Paula Poundstone Net Worth – 2022

Paula Poundstone

Net Worth $2 Million
Height Comedian
Profession
Gender Female
Date of Birth Dec 29, 1959 (62 years old)
Nationality United States of America

Paula Poundstone Net Worth:

$2 Million

How much is Paula Poundstone Net worth?

Paula Poundstone is an author, stand-up comedian, and pundit with a $2 million net worth. Besides developing her own comedy specials, Paula also appears on popular radio and television programs.

Early Years

Poundstone was born in Huntsville, Alabama on December 29, 1959. She is Vera and Jack Poundstone’s daughter. Her father was an engineer, and one month after her birth, the family relocated to Sudbury, Massachusetts.

Career Beginnings

In 1979, Poundstone began her career in comedy by playing at open mic evenings in Boston. In the early 1980s, she began touring the United States aboard a Greyhound bus, stopping to perform at open-mic nights at various comedy clubs along the route. She spent a considerable amount of time in San Francisco, where she became known for her improvised performances at the clubs Holy City Zoo and The Other Café.

In 1984, she had a break when Robin Williams watched her perform and urged her to relocate to Los Angeles to explore additional possibilities and advance her profession. After that, Williams hosted an edition of “Saturday Night Live” when Poundstone was able to do her act. She was cast in the movie “Gremloids” the same year.

Success

She continued to perform stand-up comedy and make appearances on late-night talk shows over the following few years. In 1989, she received the American Comedy Award for “Best Female Stand-Up Comedian.” She authored and acted in the HBO special “Cats, Cops, and Other Stuff” in 1990. She was the first woman to win this award for a Standup Comedy Special after receiving the CableACE Award for her efforts. The act has also lasted the test of time, as comic Tig Notaro rated it one of the 5 Funniest Stand-Up Specials of All Time in the March 2019 issue of TIME magazine. The success of her second special, “Paula Poundstone Goes to Harvard,” followed the success of her first. In 2006, she had her own special on Bravo, titled “Paula Poundstone: Look What the Cat Dragged,” which was a part of the channel’s three-part “Funny Girls” series.

In addition to her comedy specials, Poundstone also achieved success in other areas of humor. During the 1992 US Presidential campaign, she served as a political correspondent for “The Tonight Show” and in 1996, she worked on “The Rose O’Donnell Show.” She also had her own show on HBO, which won a CableACE Award: “The Paula Poundstone Show.” She was also a regular panelist on “To Tell the Truth” and a recurrent character on “Cybill.”

Additionally, her unusual voice has enabled her to pursue a career in voice acting. In 1997, she provided the voice for Judge Stone in “Science Court,” an educational children’s animation series that aired on ABC Kids. She also provided the voice for the mother in the UPN animated series Home Movies until its discontinuation in 1999.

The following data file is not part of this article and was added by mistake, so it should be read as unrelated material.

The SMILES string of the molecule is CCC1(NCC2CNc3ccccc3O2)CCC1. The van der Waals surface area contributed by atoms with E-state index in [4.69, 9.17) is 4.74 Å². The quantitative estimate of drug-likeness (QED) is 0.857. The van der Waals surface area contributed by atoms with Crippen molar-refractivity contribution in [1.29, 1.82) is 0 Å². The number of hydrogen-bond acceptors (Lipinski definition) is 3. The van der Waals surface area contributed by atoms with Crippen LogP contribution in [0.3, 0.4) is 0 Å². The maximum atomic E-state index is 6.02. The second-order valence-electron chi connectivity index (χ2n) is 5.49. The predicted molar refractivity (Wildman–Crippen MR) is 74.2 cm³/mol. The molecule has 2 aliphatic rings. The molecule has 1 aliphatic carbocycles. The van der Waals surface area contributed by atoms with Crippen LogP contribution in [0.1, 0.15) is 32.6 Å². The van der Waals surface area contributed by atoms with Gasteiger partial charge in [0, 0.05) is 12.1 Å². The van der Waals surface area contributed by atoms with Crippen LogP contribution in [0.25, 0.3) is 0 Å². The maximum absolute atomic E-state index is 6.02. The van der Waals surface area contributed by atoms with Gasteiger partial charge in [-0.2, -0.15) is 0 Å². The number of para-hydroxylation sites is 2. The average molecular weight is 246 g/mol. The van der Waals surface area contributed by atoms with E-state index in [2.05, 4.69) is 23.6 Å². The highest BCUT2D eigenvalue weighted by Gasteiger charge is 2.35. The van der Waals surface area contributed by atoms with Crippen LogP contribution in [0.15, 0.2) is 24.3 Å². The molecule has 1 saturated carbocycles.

Recently, she has been a frequent panelist on the famous weekly quiz show “Wait Wait Don’t Tell Me” on National Public Radio. She also collaborated with NPR on “Live from the Poundstone Institute,” a science-comedy interview show that ran throughout 2017. In July of 2018, she and Adam Felber began hosting an information-based comedic podcast titled “Nobody Listens to Paula Poundstone.”

In addition, she has published other novels. In 2006, she released her debut book, “There is Nothing in This Book That I Meant to Say.” In 2017, she published “The Totally Unscientific Study of the Search for Human Happiness,” her second book. In addition to “Mother Jones,” “The Los Angeles Times,” “Glamour,” and “Entertainment Weekly” have published her work.

Throughout her numerous endeavors, Poundstone has maintained a consistent tour schedule around the nation. She never repeats an act and regularly engages with the audience, helping her to win over crowds. Additionally, she has published three CDs of comedy in 2009, 2013, and 2016.

Personal Life

Poundstone describes herself as an atheist and an asexual. In the 1990s, she became a foster parent and has fostered eight children. Three of these children are adopted by her: a son and two girls.

In October 2001, Poundstone had a run-in with law authorities when she was charged with felony child endangerment for driving drunk with a child in the vehicle. She was also charged with indecent actions against a minor younger than 14 but finally accepted a plea deal in which the prosecutors dismissed the lewd acts allegations. Poundstone was prohibited from taking speedier children in the future, spent five years of probation, through six months of rehabilitation, and performed 200 hours of community service. She also attended sessions of Alcoholics Anonymous. She has accepted responsibility for the allegations of child endangerment but maintains her innocence over the counts of indecent behavior.

Since 2007, Poundstone has served as the National Spokesperson for “United for Libraries” of the American Library Association, a citizens’ support group that raises money and publicity for local libraries. Poundstone is a voracious reader.

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